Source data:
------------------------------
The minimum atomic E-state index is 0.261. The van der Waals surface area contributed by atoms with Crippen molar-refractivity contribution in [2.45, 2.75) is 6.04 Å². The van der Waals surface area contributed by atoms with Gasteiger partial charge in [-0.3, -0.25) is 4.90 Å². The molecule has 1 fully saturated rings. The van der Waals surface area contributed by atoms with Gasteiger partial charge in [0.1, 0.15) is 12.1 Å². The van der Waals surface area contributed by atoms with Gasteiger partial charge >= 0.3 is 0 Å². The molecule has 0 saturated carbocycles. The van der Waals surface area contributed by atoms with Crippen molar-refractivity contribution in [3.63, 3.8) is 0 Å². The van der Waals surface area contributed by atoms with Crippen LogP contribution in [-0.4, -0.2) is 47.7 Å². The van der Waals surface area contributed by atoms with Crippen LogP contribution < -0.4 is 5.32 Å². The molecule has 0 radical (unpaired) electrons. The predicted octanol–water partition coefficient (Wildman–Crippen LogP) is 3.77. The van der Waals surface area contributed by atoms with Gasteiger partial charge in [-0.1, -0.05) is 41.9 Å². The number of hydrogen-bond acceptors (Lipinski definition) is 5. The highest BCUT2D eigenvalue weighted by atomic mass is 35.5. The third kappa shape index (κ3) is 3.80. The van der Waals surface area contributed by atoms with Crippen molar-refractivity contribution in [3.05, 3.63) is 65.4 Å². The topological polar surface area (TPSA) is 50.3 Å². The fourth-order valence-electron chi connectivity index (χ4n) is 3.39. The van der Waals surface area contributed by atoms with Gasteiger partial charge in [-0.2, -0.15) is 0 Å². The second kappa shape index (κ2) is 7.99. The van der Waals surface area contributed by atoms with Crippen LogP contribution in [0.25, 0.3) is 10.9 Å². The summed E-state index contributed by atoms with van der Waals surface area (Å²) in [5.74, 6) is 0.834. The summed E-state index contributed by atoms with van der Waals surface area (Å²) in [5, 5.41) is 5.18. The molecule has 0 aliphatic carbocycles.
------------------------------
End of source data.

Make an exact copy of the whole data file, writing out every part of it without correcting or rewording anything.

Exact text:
The minimum atomic E-state index is 0.261. The van der Waals surface area contributed by atoms with Crippen molar-refractivity contribution in [2.45, 2.75) is 6.04 Å². The van der Waals surface area contributed by atoms with Gasteiger partial charge in [-0.3, -0.25) is 4.90 Å². The molecule has 1 fully saturated rings. The van der Waals surface area contributed by atoms with Gasteiger partial charge in [0.1, 0.15) is 12.1 Å². The van der Waals surface area contributed by atoms with Gasteiger partial charge >= 0.3 is 0 Å². The molecule has 0 saturated carbocycles. The van der Waals surface area contributed by atoms with Crippen molar-refractivity contribution in [3.63, 3.8) is 0 Å². The van der Waals surface area contributed by atoms with Crippen LogP contribution in [-0.4, -0.2) is 47.7 Å². The van der Waals surface area contributed by atoms with Crippen LogP contribution < -0.4 is 5.32 Å². The molecule has 0 radical (unpaired) electrons. The predicted octanol–water partition coefficient (Wildman–Crippen LogP) is 3.77. The van der Waals surface area contributed by atoms with Gasteiger partial charge in [-0.1, -0.05) is 41.9 Å². The number of hydrogen-bond acceptors (Lipinski definition) is 5. The highest BCUT2D eigenvalue weighted by atomic mass is 35.5. The third kappa shape index (κ3) is 3.80. The van der Waals surface area contributed by atoms with Crippen molar-refractivity contribution in [3.05, 3.63) is 65.4 Å². The topological polar surface area (TPSA) is 50.3 Å². The fourth-order valence-electron chi connectivity index (χ4n) is 3.39. The van der Waals surface area contributed by atoms with Gasteiger partial charge in [-0.2, -0.15) is 0 Å². The second kappa shape index (κ2) is 7.99. The van der Waals surface area contributed by atoms with Crippen LogP contribution in [0.25, 0.3) is 10.9 Å². The summed E-state index contributed by atoms with van der Waals surface area (Å²) in [5.74, 6) is 0.834. The summed E-state index contributed by atoms with van der Waals surface area (Å²) in [5, 5.41) is 5.18. The molecule has 0 aliphatic carbocycles.